Chapter 7 - The Sociology of Sustainable Development

Usaids underlying assumptions are very similar to

Info iconThis preview shows page 1. Sign up to view the full content.

View Full Document Right Arrow Icon
This is the end of the preview. Sign up to access the rest of the document.

Unformatted text preview: current and future generations. Our nation will protect its environment, its natural resource base, and the functions and viability of natural systems on which all life depends.72 For MDCs like the United States, incorporating sustainable development also means refocusing the activities of its bilateral aid agency, the United States Agency for International Development (USAID). In Chapter 3, we discussed the important role that USAID plays in promoting family planning programs. USAID also supports numerous “environmental” projects in developing nations, including pollution prevention in India and Chile, biodiversity protection in Madagascar and Peru, and the training of energy professionals in Nigeria and Ecuador.73 One of the two strategic environmental goals is “Promoting sustainable economic growth locally, nationally, and regionally by addressing environmental, economic, and developmental practices that impede development and are unsustainable.”74 Among others, Canadian and German aid agencies also incorporate environmental emphases in their aid programs. USAID’s underlying assumptions are very similar to those presented in the Bruntland Commission’s report. They believe that poverty can be alleviated by economic growth and that if poverty is eliminated, environmental quality will improve. This account does not consider how growth is distributed or the degree of inequality between rich and poor. A summary of USAID’s premise follows: Environmental problems are caused by the way people use resources. . . . Environmental damage often is driven by poverty and food insecurity . . . [which] force individuals and communities to choose short-term exploitation over long-term management. . . . Economic growth cannot be sustained if the natural resources that fuel growth are irresponsibly depleted. Conversely, protection of the environment and careful stewardship of natural resources will not be possible where poverty is pervasive. This is the conundrum and the opportunity of sustainable development.75 The focus on the degrading activities of the poor shifts attention away from the degrading a...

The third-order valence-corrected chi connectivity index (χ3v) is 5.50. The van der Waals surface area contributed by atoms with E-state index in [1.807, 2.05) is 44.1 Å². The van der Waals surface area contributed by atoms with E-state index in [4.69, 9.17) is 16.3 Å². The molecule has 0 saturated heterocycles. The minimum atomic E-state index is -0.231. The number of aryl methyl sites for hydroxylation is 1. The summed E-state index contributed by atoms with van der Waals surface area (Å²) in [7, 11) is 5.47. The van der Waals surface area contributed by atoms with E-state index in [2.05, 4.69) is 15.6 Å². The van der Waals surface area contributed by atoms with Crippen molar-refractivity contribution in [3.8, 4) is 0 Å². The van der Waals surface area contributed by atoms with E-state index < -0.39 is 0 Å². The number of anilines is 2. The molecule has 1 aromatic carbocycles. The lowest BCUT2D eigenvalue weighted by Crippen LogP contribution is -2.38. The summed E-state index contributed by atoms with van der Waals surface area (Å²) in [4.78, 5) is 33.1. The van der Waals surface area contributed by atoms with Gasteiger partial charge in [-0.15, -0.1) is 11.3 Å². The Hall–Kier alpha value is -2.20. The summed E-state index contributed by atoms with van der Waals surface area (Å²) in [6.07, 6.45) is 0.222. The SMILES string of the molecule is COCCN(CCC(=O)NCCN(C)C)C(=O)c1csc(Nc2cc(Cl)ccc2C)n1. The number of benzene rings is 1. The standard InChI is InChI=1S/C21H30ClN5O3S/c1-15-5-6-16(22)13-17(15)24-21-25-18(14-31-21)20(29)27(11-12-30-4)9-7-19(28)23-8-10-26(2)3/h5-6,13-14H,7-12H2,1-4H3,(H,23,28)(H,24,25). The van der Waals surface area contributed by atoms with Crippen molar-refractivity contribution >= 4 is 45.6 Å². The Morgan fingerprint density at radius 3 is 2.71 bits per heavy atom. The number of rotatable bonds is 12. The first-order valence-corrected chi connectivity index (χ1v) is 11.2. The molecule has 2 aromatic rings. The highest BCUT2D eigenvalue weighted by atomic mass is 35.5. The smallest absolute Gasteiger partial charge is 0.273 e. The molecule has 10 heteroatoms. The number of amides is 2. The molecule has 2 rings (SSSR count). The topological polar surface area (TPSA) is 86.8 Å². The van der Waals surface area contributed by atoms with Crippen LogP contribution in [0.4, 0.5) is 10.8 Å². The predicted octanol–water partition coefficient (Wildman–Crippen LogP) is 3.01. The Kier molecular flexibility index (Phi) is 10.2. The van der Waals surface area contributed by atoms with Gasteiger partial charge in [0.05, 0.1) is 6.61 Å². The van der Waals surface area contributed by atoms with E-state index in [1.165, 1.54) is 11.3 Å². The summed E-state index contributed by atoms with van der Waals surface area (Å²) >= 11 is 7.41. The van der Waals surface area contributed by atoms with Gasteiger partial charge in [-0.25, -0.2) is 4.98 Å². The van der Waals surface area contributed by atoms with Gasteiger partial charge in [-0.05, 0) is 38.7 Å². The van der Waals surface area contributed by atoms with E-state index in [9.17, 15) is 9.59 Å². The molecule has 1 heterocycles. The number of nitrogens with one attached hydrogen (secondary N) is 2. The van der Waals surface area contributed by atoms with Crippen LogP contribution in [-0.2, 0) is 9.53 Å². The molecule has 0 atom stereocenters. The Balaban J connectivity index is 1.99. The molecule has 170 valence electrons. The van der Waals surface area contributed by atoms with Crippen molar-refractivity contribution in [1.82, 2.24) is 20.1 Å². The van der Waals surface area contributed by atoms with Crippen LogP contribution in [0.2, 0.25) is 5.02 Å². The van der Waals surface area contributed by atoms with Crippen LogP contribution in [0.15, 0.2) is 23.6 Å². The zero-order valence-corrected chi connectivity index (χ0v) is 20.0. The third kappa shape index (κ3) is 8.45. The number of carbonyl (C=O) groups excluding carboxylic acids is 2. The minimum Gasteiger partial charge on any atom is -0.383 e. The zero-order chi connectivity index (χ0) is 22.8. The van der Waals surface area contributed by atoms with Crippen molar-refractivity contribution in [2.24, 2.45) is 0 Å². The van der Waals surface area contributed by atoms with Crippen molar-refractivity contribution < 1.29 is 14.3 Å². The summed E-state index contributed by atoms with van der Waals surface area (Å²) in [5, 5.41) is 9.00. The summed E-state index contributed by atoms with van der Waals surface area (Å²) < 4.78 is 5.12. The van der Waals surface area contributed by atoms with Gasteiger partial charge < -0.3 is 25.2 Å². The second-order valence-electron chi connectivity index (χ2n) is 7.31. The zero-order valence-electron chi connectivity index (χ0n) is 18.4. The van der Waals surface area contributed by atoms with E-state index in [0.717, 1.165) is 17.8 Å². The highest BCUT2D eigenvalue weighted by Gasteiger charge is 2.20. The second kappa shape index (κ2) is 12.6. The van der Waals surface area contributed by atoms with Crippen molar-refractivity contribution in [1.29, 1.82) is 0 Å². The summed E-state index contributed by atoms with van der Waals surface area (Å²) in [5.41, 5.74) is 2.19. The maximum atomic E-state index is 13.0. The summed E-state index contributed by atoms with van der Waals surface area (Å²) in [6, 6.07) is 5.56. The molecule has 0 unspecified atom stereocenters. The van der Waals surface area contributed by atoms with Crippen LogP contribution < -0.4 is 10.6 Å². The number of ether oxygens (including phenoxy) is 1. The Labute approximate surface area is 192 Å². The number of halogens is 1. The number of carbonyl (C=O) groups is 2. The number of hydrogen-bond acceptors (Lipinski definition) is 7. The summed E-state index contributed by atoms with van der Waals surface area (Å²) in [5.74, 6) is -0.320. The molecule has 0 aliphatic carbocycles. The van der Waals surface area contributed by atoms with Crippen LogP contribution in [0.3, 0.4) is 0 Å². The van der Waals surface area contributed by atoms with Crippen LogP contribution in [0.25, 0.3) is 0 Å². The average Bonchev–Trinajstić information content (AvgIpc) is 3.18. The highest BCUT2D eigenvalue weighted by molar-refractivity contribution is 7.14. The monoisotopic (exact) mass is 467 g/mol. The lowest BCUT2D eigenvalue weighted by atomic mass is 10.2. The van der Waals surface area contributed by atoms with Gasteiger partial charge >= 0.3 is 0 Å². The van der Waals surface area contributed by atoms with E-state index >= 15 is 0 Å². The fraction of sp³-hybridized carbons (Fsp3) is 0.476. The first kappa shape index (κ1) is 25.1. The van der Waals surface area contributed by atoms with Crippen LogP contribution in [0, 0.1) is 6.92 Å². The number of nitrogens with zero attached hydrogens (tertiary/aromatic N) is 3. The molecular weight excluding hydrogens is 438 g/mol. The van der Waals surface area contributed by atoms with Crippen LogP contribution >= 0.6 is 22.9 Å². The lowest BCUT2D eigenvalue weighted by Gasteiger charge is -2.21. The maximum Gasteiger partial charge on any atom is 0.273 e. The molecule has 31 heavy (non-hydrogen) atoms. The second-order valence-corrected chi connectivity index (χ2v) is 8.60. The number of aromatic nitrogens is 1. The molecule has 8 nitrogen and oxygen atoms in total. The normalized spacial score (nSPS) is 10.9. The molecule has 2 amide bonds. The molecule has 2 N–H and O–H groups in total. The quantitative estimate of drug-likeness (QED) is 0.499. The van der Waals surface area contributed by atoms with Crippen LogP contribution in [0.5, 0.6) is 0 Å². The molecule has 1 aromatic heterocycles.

View Full Document

This note was uploaded on 10/25/2010 for the course SOSCI INBA6610 taught by Professor Prescott during the Fall '08 term at University of the West Indies at St. Augustine.

Ask a homework question - tutors are online